Stitched Shades | Buzz Blog

Stitched Shades

Local crafter Camron June makes dull sunglasses more awesome

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Much of the fashion we've seen come out of Salt Lake City over the past couple of years has been more of the craft-related kind. Rather than starting off with a single plan or a concept that took weeks to design, these makers are putting together everything from clothing to shoes and jewelry, utilizing everyday items and repurposing them into awesome items. One of the names that's been getting some traction this year has been Stitched Shades, which has been working with sunglasses to make designs that pop and not fit the standard line found in convenience stores. Today, we chat with founder Camron June about her line and making a name with her brand. (All pictures courtesy of Stitched Shades.)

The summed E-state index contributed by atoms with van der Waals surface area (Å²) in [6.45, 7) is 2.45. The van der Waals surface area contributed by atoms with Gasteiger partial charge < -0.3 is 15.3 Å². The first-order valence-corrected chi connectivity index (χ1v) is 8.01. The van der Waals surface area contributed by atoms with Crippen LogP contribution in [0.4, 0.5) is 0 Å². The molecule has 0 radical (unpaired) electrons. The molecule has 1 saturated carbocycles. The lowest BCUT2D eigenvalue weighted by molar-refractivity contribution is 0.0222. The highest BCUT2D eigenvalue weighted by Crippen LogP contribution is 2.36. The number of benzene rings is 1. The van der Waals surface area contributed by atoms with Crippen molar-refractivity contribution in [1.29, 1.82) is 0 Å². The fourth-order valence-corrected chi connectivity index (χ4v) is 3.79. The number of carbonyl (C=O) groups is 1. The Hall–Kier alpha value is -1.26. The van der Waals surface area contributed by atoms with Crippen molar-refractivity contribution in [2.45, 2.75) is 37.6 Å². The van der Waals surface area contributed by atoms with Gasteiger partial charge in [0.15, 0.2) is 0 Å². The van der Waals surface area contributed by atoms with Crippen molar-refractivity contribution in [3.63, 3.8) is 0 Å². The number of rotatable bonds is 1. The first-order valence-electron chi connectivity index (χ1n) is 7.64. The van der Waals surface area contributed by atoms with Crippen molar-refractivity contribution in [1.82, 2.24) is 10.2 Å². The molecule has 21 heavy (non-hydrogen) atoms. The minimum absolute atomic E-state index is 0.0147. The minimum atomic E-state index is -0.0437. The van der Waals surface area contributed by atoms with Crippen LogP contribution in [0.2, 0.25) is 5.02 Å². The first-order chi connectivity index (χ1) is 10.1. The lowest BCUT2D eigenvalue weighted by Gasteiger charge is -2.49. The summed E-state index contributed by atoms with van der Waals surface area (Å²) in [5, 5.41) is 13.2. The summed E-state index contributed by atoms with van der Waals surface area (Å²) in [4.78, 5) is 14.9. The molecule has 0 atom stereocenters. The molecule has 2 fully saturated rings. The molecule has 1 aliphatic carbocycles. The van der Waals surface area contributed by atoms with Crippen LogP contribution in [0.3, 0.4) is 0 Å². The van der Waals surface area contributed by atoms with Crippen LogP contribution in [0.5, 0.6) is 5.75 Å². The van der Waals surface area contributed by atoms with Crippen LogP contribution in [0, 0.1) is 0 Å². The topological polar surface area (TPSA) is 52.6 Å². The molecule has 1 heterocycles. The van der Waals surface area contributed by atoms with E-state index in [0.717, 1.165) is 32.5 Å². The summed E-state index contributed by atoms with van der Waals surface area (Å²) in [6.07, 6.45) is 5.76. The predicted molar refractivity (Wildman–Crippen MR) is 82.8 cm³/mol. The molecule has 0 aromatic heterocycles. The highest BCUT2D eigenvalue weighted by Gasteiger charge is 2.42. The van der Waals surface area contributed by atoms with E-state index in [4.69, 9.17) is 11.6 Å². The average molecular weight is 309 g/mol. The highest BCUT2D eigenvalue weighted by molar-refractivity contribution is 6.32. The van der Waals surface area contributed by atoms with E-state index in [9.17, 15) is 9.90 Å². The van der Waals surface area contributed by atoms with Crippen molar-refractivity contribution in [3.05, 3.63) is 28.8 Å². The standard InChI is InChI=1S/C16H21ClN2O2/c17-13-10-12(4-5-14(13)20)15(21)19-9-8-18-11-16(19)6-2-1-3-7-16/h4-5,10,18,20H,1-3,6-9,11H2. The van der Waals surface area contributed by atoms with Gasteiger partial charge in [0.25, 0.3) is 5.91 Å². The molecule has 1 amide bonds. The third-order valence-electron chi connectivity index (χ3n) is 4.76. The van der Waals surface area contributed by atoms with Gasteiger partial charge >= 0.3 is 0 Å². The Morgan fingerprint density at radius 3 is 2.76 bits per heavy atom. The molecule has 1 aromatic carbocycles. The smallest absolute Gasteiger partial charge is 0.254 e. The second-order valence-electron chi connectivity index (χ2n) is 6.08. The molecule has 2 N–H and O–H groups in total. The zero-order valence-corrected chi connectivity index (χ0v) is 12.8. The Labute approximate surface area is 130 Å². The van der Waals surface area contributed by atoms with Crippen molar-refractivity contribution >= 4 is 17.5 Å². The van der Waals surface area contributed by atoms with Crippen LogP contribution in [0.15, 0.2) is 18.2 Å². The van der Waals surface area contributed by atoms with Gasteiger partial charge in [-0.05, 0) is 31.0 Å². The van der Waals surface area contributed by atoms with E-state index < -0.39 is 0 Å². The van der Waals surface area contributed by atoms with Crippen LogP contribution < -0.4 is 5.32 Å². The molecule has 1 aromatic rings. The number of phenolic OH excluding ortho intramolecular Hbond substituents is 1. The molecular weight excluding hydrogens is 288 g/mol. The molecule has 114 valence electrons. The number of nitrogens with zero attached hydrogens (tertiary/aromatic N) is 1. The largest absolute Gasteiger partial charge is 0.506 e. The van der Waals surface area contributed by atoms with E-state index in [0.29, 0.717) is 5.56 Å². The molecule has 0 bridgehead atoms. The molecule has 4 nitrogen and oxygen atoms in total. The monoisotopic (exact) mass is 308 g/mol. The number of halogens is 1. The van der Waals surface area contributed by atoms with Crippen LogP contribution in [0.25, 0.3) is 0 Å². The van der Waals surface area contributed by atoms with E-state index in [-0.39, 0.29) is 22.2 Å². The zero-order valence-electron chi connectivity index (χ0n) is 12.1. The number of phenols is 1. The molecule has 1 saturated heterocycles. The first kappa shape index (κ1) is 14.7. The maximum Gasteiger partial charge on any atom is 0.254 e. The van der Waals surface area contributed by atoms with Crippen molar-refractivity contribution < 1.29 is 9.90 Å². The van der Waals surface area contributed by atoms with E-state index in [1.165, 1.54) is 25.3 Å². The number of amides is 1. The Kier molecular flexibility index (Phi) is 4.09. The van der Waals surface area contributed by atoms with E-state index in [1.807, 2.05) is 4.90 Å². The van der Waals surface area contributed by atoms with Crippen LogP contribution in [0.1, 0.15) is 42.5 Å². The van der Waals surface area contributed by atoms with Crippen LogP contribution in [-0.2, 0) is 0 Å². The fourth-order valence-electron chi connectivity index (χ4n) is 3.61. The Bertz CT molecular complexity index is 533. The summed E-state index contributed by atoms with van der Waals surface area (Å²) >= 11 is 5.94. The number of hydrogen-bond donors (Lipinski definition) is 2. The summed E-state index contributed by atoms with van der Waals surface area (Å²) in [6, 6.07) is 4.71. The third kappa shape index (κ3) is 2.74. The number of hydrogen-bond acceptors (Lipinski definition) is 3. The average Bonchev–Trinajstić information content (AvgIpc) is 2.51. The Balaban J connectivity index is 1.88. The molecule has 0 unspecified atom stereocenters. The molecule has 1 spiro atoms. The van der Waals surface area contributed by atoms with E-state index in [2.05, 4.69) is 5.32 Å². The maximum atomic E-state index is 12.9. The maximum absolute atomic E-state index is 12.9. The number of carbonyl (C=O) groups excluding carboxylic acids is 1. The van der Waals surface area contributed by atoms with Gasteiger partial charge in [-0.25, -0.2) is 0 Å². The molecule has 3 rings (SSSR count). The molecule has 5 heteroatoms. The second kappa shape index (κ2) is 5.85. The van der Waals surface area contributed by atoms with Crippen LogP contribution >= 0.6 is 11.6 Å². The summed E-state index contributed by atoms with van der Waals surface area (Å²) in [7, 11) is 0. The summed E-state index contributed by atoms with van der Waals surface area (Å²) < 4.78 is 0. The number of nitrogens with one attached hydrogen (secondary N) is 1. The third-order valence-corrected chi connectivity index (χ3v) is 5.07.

Camron June
RUDY VAN BREE
  • Rudy van Bree
Stitched Shades on Facebook

Gavin: Hey, Camron! First off, tell us a little bit about yourself.

Camron:
I grew up in Lehi, and I've lived in SLC for the past 12 years. I graduated from the University of Utah last May, earning a bachelor's in English with emphasis on literature and creative writing. Since then, I've been doing random odd jobs here and there, working on my stitching, and taking it pretty easy. My degree took me a long time to finish, and I needed a break! I'm currently in the tiny town of Gerlach, Nev., working for the Burning Man festival, which will take place at the end of the month about 20 minutes from here in the Black Rock Desert.

Gavin: When did you find yourself taking a real interest in fashion aside from casual day-to-day?

Camron: